Men With High Blood Pressure Should Not Binge Drink

2010-08-23 09:36

It’s really rather simple; if you are a man with high blood pressure, do not binge drink. A new shows that men with high blood pressure should not binge drink as they are at an increased risk of death.

Those men who drink more than 6 drinks a day are up to 4 times more likely to die from stroke or heart health, and the risk goes up the more that a man drinks. The study was carried out by researchers from the Yonsei University College of Medicine in Seoul, and consisted of a group of men who all had hypertension.

Stroke and heart risk higher in men with high blood pressure

Researchers from the Department of Preventive Medicine in Seoul studied 6,100 men and women from a farming community; they followed study participants for 21 years. Their study conclude that men with a blood pressure reading of 168/100 are up to 3 times more likely to die from either stroke or heart problems.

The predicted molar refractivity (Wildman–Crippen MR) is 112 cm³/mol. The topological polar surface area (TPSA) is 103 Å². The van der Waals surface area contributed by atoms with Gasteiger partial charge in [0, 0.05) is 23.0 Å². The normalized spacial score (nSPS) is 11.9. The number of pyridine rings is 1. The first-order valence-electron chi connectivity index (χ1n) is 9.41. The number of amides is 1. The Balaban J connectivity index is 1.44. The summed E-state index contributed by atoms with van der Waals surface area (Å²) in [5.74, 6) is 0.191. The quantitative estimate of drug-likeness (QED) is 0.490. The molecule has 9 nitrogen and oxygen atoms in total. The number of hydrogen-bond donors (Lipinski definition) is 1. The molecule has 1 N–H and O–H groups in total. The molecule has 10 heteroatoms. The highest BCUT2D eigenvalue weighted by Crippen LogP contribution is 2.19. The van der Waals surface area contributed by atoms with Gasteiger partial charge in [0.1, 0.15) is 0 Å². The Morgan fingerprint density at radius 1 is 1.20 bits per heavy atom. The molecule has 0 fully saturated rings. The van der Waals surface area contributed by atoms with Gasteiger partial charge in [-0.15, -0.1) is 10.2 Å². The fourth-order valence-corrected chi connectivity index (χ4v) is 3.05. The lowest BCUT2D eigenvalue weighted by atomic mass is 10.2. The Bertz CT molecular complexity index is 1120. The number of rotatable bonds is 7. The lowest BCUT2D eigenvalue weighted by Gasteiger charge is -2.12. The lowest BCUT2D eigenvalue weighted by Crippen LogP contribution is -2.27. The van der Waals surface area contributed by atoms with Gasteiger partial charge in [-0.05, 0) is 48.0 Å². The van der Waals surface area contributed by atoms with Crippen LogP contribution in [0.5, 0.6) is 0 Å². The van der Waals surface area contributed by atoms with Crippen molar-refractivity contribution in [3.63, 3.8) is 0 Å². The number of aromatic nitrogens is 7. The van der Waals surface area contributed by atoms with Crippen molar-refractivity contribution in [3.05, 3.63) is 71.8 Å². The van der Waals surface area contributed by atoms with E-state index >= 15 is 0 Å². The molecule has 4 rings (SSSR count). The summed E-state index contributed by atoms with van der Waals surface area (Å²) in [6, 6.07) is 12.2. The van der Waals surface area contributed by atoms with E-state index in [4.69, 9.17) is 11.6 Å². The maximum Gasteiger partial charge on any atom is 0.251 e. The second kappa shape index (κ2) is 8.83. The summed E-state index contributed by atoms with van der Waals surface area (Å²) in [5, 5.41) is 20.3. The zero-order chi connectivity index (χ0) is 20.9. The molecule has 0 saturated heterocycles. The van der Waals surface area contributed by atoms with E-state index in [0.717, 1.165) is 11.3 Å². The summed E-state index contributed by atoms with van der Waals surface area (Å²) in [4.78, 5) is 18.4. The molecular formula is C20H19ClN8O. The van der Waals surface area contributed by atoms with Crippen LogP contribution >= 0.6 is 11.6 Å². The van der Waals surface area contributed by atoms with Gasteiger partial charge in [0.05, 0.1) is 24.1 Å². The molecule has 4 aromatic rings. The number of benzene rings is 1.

"The pattern of drinking -- such as heavy binge drinking -- does matter, not total volume of alcohol per week in terms of risk of stroke mortality," said lead researcher Dr. Heechoul Ohrr, a professor in the Department of Preventive Medicine at Yonsei University College of Medicine in Seoul.

Binge drinking, for U.S. men, is defined as having five or more drinks in a row; in women, as having four or more drinks in a row. Studies have shown that more than 35 percent of adults with an alcohol problem developed symptoms such as binge drinking by age 19. Long-term use risks liver damage, pancreatitis, certain cancers, and literal shrinkage of the brain, as stated by US Department of Health and Human Services.

Alcohol consumption not only leads to high blood pressure, stroke, and sudden cardiac death, it also increases dangers like obesity, breast cancer, violence, sexual assaults and accidents. Binge drinking is common. The CDC says about 92 percent of U.S. adults report binge drinking in the past 30 days.

Binge drinking is generally associated with high blood pressure, stroke and other cardiovascular diseases, liver disease, neurological damage such as brain shrinkage, sexual dysfunction and poor control of diabetes. The American Heart Association suggests that one should drink moderately, which has health benefits.

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